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Home / Articles / Views / In Case You Missed It /  Pot prohibition?
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Thursday, November 5,2009

Pot prohibition?

It’s been about a month since every single candidate for Boulder City Council, including three incumbents, told the Boulder Weekly in an election Q&A that they would oppose banning medical marijuana dispensaries in the city.

Then we got a copy of a city staff memo this week that outlines options for regulating the industry, one of which is to require all businesses to adhere to federal laws.

Since the feds don’t allow growing or purchasing marijuana, such a move would effectively ban all dispensaries in town.

Curious. It seems to be a bit of an overreaction, especially considering the somewhat more reasonable steps that have been taken by other, more uptight cities and towns in the area, such as enacting moratoriums until the legal landscape regarding dispensaries is clearer.

Why get ahead of the state legislation that is being drafted by Colorado Sen.

Chris Romer for the 2010 session? Why would a city begin adopting regulations that could then be trumped by state law in a matter of months? Why, when President Barack Obama recently handed down guidance to his federal agents to leave this matter to the states, would the city of Boulder turn around and defer to the feds? We trust that cooler heads on the Boulder Planning Board — and, more importantly, the newly elected members of City Council — will prevail in finding a way to avoid penalizing a new, voter-approved industry simply based on paranoia and misperceptions.

Everyone expects some degree of zoning and regulation to occur, but this heavyhanded approach should never have been proposed by city staff in a place like Boulder.

Eggs are people, too

A ballot initiative that will likely appear on the 2010 ballot aims to define a woman’s egg as a person, according to an Oct. 27 report in The Colorado Independent.

The report says that the new version of a failed 2008 anti-abortion measure, which will be known as Initiative 25, would move the legal definition farther back into the reproductive cycle, “granting cells the full spectrum of citizen rights.”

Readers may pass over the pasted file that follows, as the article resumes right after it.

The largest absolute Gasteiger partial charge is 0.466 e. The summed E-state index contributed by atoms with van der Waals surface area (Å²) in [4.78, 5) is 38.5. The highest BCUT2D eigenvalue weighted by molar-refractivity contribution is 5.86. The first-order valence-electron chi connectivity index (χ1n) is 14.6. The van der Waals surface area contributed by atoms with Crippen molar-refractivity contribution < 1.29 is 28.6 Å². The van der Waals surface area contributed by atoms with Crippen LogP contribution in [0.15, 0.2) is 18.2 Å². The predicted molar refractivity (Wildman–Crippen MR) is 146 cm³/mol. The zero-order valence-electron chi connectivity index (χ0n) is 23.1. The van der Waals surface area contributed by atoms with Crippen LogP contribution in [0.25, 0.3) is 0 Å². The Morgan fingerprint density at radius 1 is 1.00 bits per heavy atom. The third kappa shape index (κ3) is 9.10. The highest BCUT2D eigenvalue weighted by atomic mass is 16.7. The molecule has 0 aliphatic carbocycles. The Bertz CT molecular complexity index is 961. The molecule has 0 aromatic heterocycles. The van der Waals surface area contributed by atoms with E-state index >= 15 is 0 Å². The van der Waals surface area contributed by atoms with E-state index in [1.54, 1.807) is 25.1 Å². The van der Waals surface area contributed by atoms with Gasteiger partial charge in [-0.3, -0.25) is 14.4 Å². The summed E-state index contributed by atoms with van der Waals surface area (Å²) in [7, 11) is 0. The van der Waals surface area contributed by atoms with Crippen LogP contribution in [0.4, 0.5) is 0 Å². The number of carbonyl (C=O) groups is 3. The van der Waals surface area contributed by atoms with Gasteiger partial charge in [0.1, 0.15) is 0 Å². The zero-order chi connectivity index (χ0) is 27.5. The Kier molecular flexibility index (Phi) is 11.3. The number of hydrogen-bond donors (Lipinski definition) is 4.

The report says the initiative would carry negative consequences for embryonic stem cell research and would criminalize abortion and some forms of birth control.

Why stop at the egg? Why not say a person’s right to life starts when Daddy gets an erection?

Doggie breath

A new poll shows that the majority of pet owners would give “mouth-to-snout” resuscitation to their dog or cat.

The survey, conducted by the Associated Press and Petside.com, showed that 63 percent of dog owners and 53 percent of cat owners would perform CPR on their pet in an emergency. Women are more likely to attempt the procedure than men, by a margin of 65 percent to 50 percent, the poll said.

And the poll uncovered some alarming numbers about pet safety. For instance, only 20 percent of pet owners said they have a “pet first aid kit” in their home. So what exactly does one put in a pet first aid kit? One of those head cones for dogs? Duct tape?

Similarly, 54 percent of the respondents said they do not have a fire evacuation plan for their pets. Shocking.

How does that one work? Train the dog to wake the family when it smells smoke and then head for the doggie door, like Lassie? We don’t see doing much training with a cat; if there were a fire, you´d probably have to look under every bed in the house to find it — not a good plan in a fire.

The survey also found that 62 percent of dog owners and one-third of cat owners let their pets ride in their cars unrestrained, without placing them in a pet carrier.

Aw, c’mon, you can’t take that dog away from the wind outside his favorite car window!

According to the AP story about the poll, people take this stuff seriously, though. Here in Colorado, the local chapter of the American Red Cross offers a pet first aid class.

For more information, see http://tinyurl.com/yjvpu55.

The lesser chicken

This just in: The conservation of “lesser prairie-chickens” will be the subject of a workshop at the Colorado Division of Wildlife office in Lamar at 4 p.m. on Nov. 12.

We weren’t that clear about what a lesser prairie-chicken is, so we pecked away at the rest of the news release. Turns out, they are a native grassland grouse species that are about the size of regular chickens. They used to roam all over southeast Colorado, but now they are listed as a threatened species in the state. So if you find one, let it be. It´s one chicken that doesn´t belong in your backyard.

Respond: letters@boulderweekly.com

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